Jan. 6 committee members say Trump’s calling the FBI ‘vicious monsters’ at a rally may constitute incitement

Former President Donald Trump speaks to supporters in Wilkes-Barre, Pennsylvania, on September 3, 2022.

  • Trump called the FBI "vicious monsters" controlled by left-wing radicalists at a Saturday rally.
  • Two Jan. 6 panel members warned that Trump may be inciting attacks on the FBI with that speech.
  • The attack came after the FBI searched Trump's Mar-a-Lago estate and found secret government documents.

Members of the House January 6 committee said that former President Donald Trump's criticisms of the FBI at Saturday rally may be a way of inciting his supporters to violence. 

At the rally in Pennsylvania for GOP midterm candidates, Trump claimed the August 8 FBI raid at his Mar-a-Lago resort in Florida was part of a plot by his political foes. 

"The FBI and the Justice Department have become vicious monsters, controlled by radical left scoundrels lawyers and the media who tell them what to do … and when to do it," Trump said.

Rep. Liz Cheney, one of two Republicans sitting on the committee, said his shows Trump was deliberately seeking to stir violence. 

"Trump is attacking law enforcement and yet again using language he knows will provoke violence. Only one group of Americans has a chance to diminish this danger — Republicans," tweeted Cheney, who was recently ousted from her Wyoming congressional seat following a campaign by Trump. 

"If my fellow Republicans fail to step up to stop this, they will share the blame for all that follows."

Rep. Zoe Lofgren, a California Democrat on the January 6 committee, gave similar remarks in a Sunday interview with CNN.

When host Jim Acosta asked Lofgren if Trump's comments constituted incitement, she said: "Well, potentially yes."

"In the lead-up to January 6th, there were extravagant claims made meant to inflame public opinion, and that is what is happening here."

"I think it's meant to turn people against law-enforcement officers," she continued. "And we've seen that sometimes that rhetoric reaches people who are prepared to act on it."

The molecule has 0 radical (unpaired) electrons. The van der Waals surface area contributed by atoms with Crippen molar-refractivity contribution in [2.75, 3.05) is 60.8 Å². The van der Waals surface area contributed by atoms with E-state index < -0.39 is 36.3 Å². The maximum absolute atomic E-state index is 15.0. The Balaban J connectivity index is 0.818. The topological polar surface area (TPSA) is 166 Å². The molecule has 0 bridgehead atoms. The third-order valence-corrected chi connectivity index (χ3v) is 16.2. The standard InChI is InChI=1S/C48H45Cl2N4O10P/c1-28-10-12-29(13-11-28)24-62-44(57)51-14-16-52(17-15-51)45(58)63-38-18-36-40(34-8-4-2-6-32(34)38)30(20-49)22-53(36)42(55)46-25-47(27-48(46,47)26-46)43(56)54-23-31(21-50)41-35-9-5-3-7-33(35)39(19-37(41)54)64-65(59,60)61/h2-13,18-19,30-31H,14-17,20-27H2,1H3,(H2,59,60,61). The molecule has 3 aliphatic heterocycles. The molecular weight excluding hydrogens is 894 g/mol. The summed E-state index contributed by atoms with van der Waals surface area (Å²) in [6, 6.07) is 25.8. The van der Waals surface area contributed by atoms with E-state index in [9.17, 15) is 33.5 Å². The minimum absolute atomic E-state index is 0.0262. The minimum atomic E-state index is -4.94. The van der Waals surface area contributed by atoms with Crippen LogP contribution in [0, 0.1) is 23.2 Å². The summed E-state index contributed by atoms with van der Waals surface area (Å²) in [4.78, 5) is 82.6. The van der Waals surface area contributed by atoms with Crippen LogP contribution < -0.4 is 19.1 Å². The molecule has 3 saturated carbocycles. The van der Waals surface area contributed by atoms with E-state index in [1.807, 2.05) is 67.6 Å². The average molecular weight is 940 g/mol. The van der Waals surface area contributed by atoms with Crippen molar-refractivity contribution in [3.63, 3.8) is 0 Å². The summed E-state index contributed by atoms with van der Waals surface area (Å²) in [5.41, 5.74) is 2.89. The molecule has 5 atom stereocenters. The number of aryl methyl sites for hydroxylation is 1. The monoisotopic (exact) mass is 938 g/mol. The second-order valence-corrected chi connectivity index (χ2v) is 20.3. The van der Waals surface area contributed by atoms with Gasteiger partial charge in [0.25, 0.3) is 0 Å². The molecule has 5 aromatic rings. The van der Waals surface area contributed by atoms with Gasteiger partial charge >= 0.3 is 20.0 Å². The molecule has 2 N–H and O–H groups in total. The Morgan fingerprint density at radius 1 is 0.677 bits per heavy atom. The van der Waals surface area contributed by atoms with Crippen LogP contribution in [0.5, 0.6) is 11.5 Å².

Lofgren cited the recent case of a Trump supporter who attacked an FBI office in Cincinnati after posting messages about the Mar-a-Lago raid online. The supporter was later killed by law-enforcement officers.

The Justice Department has warned of a sharp increase in threats faced by FBI officials in the wake of the raid, and has arrested several other people it alleges to have made threats against the agency. 

Trump and his allies have unleashed a furious series of attacks on the agency following the raid. Sen. Lindsey Graham warned last week that Trump supporters would riot if the former president were indicted, prompting critics to say he was making a veiled threat.

The FBI believes Trump may have violated several laws in taking highly classified documents and other government records to Mar-a-Lago after leaving office, and that his aides tried to obstruct their investigation. 

At the same time the former president is facing multiple investigations into his bid to overturn his 2020 election defeat, with the January 6 committee saying that Trump deliberately sought to stir his supporters to attack the Capitol in an incendiary speech ahead of the riot.

Trump has denied any wrongdoing in relation to the riot. On Friday, he also said he could offer pardons to all of those convicted in relation to the attack if reelected. 

Read the original article on Business Insider


Post Author: martin

Martin is an enthusiastic programmer, a webdeveloper and a young entrepreneur. He is intereted into computers for a long time. In the age of 10 he has programmed his first website and since then he has been working on web technologies until now. He is the Founder and Editor-in-Chief of BriefNews.eu and PCHealthBoost.info Online Magazines. His colleagues appreciate him as a passionate workhorse, a fan of new technologies, an eternal optimist and a dreamer, but especially the soul of the team for whom he can do anything in the world.

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